Teen Discipline Strategies

How useful are rules as guidelines for adolescents? As our children move into the teen years it's becoming more difficult and confusing to govern their behavior by this method. It certainly doesn't work the way it did when they were younger. For example, I can't get my middle son to keep his room clean no matter what penalties I impose for breaking the rule. Do you have any suggestions?

Let’s begin by doing some thinking about what rules are and what they are not. Parents of teenagers need to hold on to the principle “my house, my rules.” But they also need to understand the purpose of rules and have a clear idea of what they can and cannot accomplish.

As your son moves through the adolescent years, it’s increasingly important that you grasp the distinction between rules, advice, and suggestions. Rules represent the voice of authority. This is the voice that says, “Here’s the way it is, and there will be no further discussion about it.” Advice is wise counsel. It’s the voice of experience seeking to influence a young person. It says, “Here’s what I would do if I were in your situation.” Suggestions have the appearance of being even less forceful than advice. They avoid absolute statements and merely offer “good ideas” designed to facilitate positive choices.

We realize that what we’re going to say next may be hard for some moms and dads to accept. Generally speaking, skillful and effective parenting of teens involves moving away from rules (total control). Ultimately, it means making the transition from advice (firm guidance) to suggestion (caring emancipation). The ultimate goal is to set your son free to think for himself. You want him to be self-directing when he enters the adult world.

Naturally, this doesn’t mean that there’s no place for rules in the life of a teenager. Rules are essential wherever people share living space. But it’s vital to understand their purpose and how they work. There are two main reasons for implementing rules: 1) to keep safety in; and 2) to keep chaos out. In other words, rules are intended to protect and to preserve order. They cannot control anybody. Outside the context of a meaningful relationship, they may only invite rebellion.

Here are seven principles that can help you devise effective rules and avoid common problems in this area:

Have as few rules as possible.

The more rules you have, the more you’ll have to remember and the more you’ll have to enforce. It’s hard to stay consistent when the system becomes too complicated.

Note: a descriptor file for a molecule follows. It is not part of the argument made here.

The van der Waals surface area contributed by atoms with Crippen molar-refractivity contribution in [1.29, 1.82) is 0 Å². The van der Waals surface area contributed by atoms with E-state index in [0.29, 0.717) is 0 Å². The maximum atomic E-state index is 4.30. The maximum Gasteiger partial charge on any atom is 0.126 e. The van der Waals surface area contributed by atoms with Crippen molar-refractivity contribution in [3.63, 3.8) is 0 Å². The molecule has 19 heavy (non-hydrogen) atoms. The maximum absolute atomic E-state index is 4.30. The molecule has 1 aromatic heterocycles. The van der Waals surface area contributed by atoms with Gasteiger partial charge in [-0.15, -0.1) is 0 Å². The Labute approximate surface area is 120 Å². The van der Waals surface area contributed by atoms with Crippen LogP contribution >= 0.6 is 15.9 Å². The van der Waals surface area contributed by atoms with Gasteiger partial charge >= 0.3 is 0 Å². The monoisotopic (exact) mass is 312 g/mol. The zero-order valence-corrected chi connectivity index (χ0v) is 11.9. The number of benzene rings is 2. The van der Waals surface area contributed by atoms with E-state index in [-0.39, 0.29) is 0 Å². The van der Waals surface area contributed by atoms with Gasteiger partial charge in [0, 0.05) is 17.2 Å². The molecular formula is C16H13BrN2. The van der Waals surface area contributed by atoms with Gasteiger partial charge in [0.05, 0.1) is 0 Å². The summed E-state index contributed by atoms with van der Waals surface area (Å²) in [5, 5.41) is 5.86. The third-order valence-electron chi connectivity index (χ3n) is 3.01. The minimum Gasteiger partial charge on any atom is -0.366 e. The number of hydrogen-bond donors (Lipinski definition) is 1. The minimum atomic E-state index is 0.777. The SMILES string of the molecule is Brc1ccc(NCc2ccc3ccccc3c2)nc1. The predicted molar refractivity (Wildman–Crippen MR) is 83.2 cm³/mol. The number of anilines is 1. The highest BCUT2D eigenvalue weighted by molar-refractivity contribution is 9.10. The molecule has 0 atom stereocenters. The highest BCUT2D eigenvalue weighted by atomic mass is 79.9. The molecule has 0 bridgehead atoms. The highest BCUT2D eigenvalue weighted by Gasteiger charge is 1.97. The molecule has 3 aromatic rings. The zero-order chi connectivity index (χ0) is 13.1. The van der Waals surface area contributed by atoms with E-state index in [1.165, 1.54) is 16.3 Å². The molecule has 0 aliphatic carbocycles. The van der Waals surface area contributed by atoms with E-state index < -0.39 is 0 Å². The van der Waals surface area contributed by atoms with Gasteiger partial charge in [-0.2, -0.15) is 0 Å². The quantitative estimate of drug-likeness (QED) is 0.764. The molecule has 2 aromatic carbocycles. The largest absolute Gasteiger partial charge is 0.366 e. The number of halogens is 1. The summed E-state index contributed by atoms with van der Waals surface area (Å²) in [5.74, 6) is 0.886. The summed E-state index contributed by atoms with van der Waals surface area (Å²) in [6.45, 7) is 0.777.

Make the rule specific and quantitative.

The more vague the rule, the more room there is for your teen to wiggle out of it. That’s not to mention that parents often like rules that lack clarity, since they control the process of interpretation.

Make sure you can enforce the rule.

The consequences for breaking a rule should also be clear and limited. If you don’t have the power to impose the consequence, don’t make the rule in the first place.

Ask yourself, “Is this a hill worth dying on?”

In other words, pick your battles carefully. A solid understanding of the two main purposes of rules – protection and preservation of order – can help guide you in this area. Your son’s messy room is a case in point. Does his slovenliness pose any kind of danger to himself or the rest of the family? Does it introduce chaos into the lives of other family members? If not, it might be a good idea to shut the door and leave him alone.

Be sure your motive or reason for this rule is a good one.

Generally speaking, your goal in devising rules and enforcing consequences is to make it “ouch” a bit when your teenager makes foolish choices. There’s no point in trying to “control” him.

Realize that some rules will morph into advice as your teenager gets older.

Rules change as kids mature. This is a natural part of the process of growing up. Wherever and whenever possible, look for opportunities to downgrade rules to advice or suggestions. It’s to your advantage to be a mentor, teacher, and encourager rather than a “policeman” or “bad guy.”

Remember that rules need to be reviewed, updated, and sometimes even dumped.

Keep your rules clear and current. If there are any that can be removed from the books, then by all means get rid of them. For example, “No feeding oatmeal into the VCR” isn’t particularly relevant when your former toddler is a high school senior. This will make life simpler and easier for everyone in the family.

If you think it might be helpful to discuss these ideas and suggestions at greater length, call us for a free consultation. Our staff counselors would consider it a privilege to speak with you over the phone. They can also provide you with a list of referrals to trained therapists practicing in your area.


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